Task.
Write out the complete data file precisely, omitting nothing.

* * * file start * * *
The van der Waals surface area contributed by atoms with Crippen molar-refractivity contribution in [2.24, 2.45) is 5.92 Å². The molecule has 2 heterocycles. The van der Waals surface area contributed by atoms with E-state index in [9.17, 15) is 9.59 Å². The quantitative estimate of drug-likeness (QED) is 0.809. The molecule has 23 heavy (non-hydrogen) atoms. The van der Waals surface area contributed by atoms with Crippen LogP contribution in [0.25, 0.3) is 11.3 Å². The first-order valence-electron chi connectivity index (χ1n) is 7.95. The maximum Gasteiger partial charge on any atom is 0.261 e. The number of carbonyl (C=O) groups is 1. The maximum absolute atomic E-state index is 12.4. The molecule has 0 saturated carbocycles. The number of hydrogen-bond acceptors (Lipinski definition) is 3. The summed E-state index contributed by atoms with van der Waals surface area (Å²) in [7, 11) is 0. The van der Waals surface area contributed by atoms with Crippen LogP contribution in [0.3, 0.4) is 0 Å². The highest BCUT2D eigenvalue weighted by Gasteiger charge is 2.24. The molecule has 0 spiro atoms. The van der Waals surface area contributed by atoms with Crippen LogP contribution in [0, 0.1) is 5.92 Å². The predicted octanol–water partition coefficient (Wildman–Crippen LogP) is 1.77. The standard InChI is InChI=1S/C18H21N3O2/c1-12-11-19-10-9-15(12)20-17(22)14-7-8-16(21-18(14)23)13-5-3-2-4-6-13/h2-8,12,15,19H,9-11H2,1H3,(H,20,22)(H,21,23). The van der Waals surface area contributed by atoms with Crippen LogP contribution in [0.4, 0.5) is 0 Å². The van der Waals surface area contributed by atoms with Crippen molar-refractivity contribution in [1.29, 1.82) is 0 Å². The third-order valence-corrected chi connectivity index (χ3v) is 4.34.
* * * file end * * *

The van der Waals surface area contributed by atoms with Crippen molar-refractivity contribution in [2.24, 2.45) is 5.92 Å². The molecule has 2 heterocycles. The van der Waals surface area contributed by atoms with E-state index in [9.17, 15) is 9.59 Å². The quantitative estimate of drug-likeness (QED) is 0.809. The molecule has 23 heavy (non-hydrogen) atoms. The van der Waals surface area contributed by atoms with Crippen LogP contribution in [0.25, 0.3) is 11.3 Å². The first-order valence-electron chi connectivity index (χ1n) is 7.95. The maximum Gasteiger partial charge on any atom is 0.261 e. The number of carbonyl (C=O) groups is 1. The maximum absolute atomic E-state index is 12.4. The molecule has 0 saturated carbocycles. The number of hydrogen-bond acceptors (Lipinski definition) is 3. The summed E-state index contributed by atoms with van der Waals surface area (Å²) in [7, 11) is 0. The van der Waals surface area contributed by atoms with Crippen LogP contribution in [0.3, 0.4) is 0 Å². The highest BCUT2D eigenvalue weighted by Gasteiger charge is 2.24. The molecule has 0 spiro atoms. The van der Waals surface area contributed by atoms with Crippen LogP contribution in [0, 0.1) is 5.92 Å². The predicted octanol–water partition coefficient (Wildman–Crippen LogP) is 1.77. The standard InChI is InChI=1S/C18H21N3O2/c1-12-11-19-10-9-15(12)20-17(22)14-7-8-16(21-18(14)23)13-5-3-2-4-6-13/h2-8,12,15,19H,9-11H2,1H3,(H,20,22)(H,21,23). The van der Waals surface area contributed by atoms with Crippen LogP contribution in [0.4, 0.5) is 0 Å². The van der Waals surface area contributed by atoms with Crippen molar-refractivity contribution in [1.29, 1.82) is 0 Å². The third-order valence-corrected chi connectivity index (χ3v) is 4.34.